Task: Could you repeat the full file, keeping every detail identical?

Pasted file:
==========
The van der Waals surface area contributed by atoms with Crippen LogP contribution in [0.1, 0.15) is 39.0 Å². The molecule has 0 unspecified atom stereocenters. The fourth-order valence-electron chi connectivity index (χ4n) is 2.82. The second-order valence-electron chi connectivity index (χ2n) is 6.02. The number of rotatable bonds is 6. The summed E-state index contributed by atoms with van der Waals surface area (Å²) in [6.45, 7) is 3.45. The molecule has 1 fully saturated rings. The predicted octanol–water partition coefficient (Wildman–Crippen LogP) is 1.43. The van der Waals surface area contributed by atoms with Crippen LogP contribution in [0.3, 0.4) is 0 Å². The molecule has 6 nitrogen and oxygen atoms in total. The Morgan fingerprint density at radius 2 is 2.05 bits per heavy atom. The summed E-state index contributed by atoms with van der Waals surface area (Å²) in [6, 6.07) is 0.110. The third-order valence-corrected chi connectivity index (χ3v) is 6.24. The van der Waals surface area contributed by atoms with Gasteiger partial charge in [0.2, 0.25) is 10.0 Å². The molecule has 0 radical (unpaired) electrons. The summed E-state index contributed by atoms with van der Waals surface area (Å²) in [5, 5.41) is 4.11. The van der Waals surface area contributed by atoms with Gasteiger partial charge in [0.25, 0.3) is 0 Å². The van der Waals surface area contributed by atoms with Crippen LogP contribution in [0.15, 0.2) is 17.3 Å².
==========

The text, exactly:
The van der Waals surface area contributed by atoms with Crippen LogP contribution in [0.1, 0.15) is 39.0 Å². The molecule has 0 unspecified atom stereocenters. The fourth-order valence-electron chi connectivity index (χ4n) is 2.82. The second-order valence-electron chi connectivity index (χ2n) is 6.02. The number of rotatable bonds is 6. The summed E-state index contributed by atoms with van der Waals surface area (Å²) in [6.45, 7) is 3.45. The molecule has 1 fully saturated rings. The predicted octanol–water partition coefficient (Wildman–Crippen LogP) is 1.43. The van der Waals surface area contributed by atoms with Crippen LogP contribution in [0.3, 0.4) is 0 Å². The molecule has 6 nitrogen and oxygen atoms in total. The Morgan fingerprint density at radius 2 is 2.05 bits per heavy atom. The summed E-state index contributed by atoms with van der Waals surface area (Å²) in [6, 6.07) is 0.110. The third-order valence-corrected chi connectivity index (χ3v) is 6.24. The van der Waals surface area contributed by atoms with Gasteiger partial charge in [0.2, 0.25) is 10.0 Å². The molecule has 0 radical (unpaired) electrons. The summed E-state index contributed by atoms with van der Waals surface area (Å²) in [5, 5.41) is 4.11. The van der Waals surface area contributed by atoms with Gasteiger partial charge in [0.25, 0.3) is 0 Å². The van der Waals surface area contributed by atoms with Crippen LogP contribution in [0.15, 0.2) is 17.3 Å².